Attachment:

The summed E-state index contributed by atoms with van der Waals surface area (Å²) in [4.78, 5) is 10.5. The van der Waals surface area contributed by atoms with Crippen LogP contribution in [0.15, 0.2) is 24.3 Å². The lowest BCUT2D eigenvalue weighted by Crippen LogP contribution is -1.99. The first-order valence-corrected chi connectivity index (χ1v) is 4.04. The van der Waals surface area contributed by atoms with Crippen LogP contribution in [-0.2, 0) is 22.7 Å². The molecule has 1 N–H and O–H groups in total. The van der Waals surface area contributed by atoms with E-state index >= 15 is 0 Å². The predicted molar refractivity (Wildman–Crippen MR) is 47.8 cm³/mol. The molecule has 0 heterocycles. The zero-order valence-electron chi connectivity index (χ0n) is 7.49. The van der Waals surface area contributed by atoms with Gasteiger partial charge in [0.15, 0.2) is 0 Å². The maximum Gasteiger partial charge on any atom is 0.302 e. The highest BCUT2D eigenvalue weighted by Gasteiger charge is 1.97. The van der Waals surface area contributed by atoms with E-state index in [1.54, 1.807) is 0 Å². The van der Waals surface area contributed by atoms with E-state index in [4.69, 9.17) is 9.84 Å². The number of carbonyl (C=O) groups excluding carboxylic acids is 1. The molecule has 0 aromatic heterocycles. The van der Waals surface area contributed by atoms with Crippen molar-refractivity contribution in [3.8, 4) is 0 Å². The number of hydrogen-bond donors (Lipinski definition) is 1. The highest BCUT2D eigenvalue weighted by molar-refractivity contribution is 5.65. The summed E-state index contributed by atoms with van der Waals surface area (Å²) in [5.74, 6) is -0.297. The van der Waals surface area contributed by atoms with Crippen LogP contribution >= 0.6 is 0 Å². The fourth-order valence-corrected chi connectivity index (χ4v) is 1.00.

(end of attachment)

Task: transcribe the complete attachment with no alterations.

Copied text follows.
The summed E-state index contributed by atoms with van der Waals surface area (Å²) in [4.78, 5) is 10.5. The van der Waals surface area contributed by atoms with Crippen LogP contribution in [0.15, 0.2) is 24.3 Å². The lowest BCUT2D eigenvalue weighted by Crippen LogP contribution is -1.99. The first-order valence-corrected chi connectivity index (χ1v) is 4.04. The van der Waals surface area contributed by atoms with Crippen LogP contribution in [-0.2, 0) is 22.7 Å². The molecule has 1 N–H and O–H groups in total. The van der Waals surface area contributed by atoms with E-state index >= 15 is 0 Å². The predicted molar refractivity (Wildman–Crippen MR) is 47.8 cm³/mol. The molecule has 0 heterocycles. The zero-order valence-electron chi connectivity index (χ0n) is 7.49. The van der Waals surface area contributed by atoms with Gasteiger partial charge in [0.15, 0.2) is 0 Å². The maximum Gasteiger partial charge on any atom is 0.302 e. The highest BCUT2D eigenvalue weighted by Gasteiger charge is 1.97. The van der Waals surface area contributed by atoms with E-state index in [1.54, 1.807) is 0 Å². The van der Waals surface area contributed by atoms with E-state index in [4.69, 9.17) is 9.84 Å². The number of carbonyl (C=O) groups excluding carboxylic acids is 1. The molecule has 0 aromatic heterocycles. The van der Waals surface area contributed by atoms with Crippen molar-refractivity contribution in [3.8, 4) is 0 Å². The number of hydrogen-bond donors (Lipinski definition) is 1. The highest BCUT2D eigenvalue weighted by molar-refractivity contribution is 5.65. The summed E-state index contributed by atoms with van der Waals surface area (Å²) in [5.74, 6) is -0.297. The van der Waals surface area contributed by atoms with Crippen LogP contribution >= 0.6 is 0 Å². The fourth-order valence-corrected chi connectivity index (χ4v) is 1.00.